Fiber and Function
Bowling Green resident Natalie Rickman sat in the middle of her living room and began tying ropes to an old clothing rack. She started making a plant hanger by tying square knots as the sound of a slow record reverberated through the room.
Rickman has been creating and selling macrame art, a form of textile produced using knotting techniques, on her website for almost a year. She creates wall hangings and plant hangers with a modern style to set herself apart from traditional macrame art.
Rickman said she discovered macrame about a year ago quite simply: through the internet.
“I went into a deep, dark Pinterest hole,” she said.
After graduating from WKU in spring 2017 with a creative writing degree, she said she was unsure of where to go next. When she stumbled upon macrame, she tried it for herself.
“I just decided I wanted to, so I did,” Rickman said.
She counted the knots, lining them up to make sure they were even. Measuring by the length of her hand, she created space between her next knots.
Rickman taught herself how to make planters and wall hangings through YouTube tutorials and artists on Instagram. She said her favorite Instagram mentor to learn from is Elsie Goodwin, who Rickman described as a “California macrame goddess.”
As Rickman continues to learn more about macrame, she also teaches macrame classes at Bowling Green’s Resurrection Shop, a furniture restoration business that also hosts workshops.
“I think I have a knack for teaching,” Rickman said. “I’m a little bossy.”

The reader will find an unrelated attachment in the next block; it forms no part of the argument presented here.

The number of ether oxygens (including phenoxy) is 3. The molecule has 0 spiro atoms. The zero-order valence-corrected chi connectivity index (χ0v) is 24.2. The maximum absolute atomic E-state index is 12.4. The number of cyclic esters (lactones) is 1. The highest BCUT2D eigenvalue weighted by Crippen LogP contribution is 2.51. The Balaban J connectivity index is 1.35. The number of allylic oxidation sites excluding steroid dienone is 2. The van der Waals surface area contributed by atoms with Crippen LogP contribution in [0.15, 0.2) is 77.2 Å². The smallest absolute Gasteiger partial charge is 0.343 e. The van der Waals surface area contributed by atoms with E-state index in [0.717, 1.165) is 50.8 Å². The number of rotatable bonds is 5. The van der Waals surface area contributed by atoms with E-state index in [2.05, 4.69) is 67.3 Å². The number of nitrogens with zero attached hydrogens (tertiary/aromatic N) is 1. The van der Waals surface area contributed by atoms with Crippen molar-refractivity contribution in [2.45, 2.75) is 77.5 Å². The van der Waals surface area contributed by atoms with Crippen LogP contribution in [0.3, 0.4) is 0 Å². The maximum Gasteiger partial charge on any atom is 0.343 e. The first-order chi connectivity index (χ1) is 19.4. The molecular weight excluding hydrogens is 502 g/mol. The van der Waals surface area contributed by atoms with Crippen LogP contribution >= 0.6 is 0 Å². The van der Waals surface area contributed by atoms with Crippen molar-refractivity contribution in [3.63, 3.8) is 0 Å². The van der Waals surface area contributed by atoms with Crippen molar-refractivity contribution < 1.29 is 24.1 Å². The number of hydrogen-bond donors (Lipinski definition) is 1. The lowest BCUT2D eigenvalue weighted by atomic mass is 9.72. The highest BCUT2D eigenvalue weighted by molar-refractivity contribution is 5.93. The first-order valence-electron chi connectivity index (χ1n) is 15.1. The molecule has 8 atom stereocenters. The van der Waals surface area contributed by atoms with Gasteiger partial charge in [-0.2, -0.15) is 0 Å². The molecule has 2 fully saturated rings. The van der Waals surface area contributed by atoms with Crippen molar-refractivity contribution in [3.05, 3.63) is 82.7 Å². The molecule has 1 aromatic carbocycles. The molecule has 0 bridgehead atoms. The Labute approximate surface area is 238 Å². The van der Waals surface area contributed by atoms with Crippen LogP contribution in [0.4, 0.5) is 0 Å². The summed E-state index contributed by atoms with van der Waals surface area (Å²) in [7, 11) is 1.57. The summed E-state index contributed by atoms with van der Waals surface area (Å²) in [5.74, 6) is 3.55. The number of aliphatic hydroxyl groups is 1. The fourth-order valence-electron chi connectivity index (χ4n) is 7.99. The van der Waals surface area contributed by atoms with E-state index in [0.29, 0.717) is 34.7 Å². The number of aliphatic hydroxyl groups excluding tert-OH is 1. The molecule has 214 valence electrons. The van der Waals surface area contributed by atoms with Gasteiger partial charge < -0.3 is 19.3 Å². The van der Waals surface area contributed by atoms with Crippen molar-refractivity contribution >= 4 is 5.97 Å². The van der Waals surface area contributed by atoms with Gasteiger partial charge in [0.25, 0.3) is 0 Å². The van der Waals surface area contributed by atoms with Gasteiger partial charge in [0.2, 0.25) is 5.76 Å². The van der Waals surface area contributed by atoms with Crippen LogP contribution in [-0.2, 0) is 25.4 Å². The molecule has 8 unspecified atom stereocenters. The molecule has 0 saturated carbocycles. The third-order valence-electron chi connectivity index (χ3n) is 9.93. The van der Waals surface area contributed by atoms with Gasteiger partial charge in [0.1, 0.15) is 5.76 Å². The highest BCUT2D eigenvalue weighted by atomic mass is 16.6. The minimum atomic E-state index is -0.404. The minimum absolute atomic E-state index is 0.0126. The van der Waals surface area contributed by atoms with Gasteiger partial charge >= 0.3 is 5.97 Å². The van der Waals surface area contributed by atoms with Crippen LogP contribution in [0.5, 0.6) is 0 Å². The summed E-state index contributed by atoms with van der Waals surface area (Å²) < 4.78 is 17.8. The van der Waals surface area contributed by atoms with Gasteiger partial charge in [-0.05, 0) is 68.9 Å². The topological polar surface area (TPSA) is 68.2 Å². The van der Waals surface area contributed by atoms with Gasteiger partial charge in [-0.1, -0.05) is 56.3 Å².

Her next class at the Resurrection Shop will be held on April 21 from 10 a.m. to 1 p.m. The class will cover how to make DIY wall hangings.
Along with teaching classes, Rickman also runs a Depop shop called Not So Bad Vintage, with her boyfriend Nate Barnes. The idea for the store came about when Barnes needed to get rid of some of his thrifted clothing.
After the pair sold some of the pieces to a vintage clothing store in Louisville, Vintage Banana, they realized that they could make a greater profit by selling directly to buyers themselves. The two also wanted to bring more vintage wear to Bowling Green.
As Rickman continues to pursue creative work, she said her “crafty spirit” came from her father. Throughout her life, she saw her father make a living as a potter.
“If he can do it, maybe I can too,” Rickman said.
Outside, Rickman hangs up her new planter on the front door and steps back to admire her work. Simple, yet beautiful.Print This Post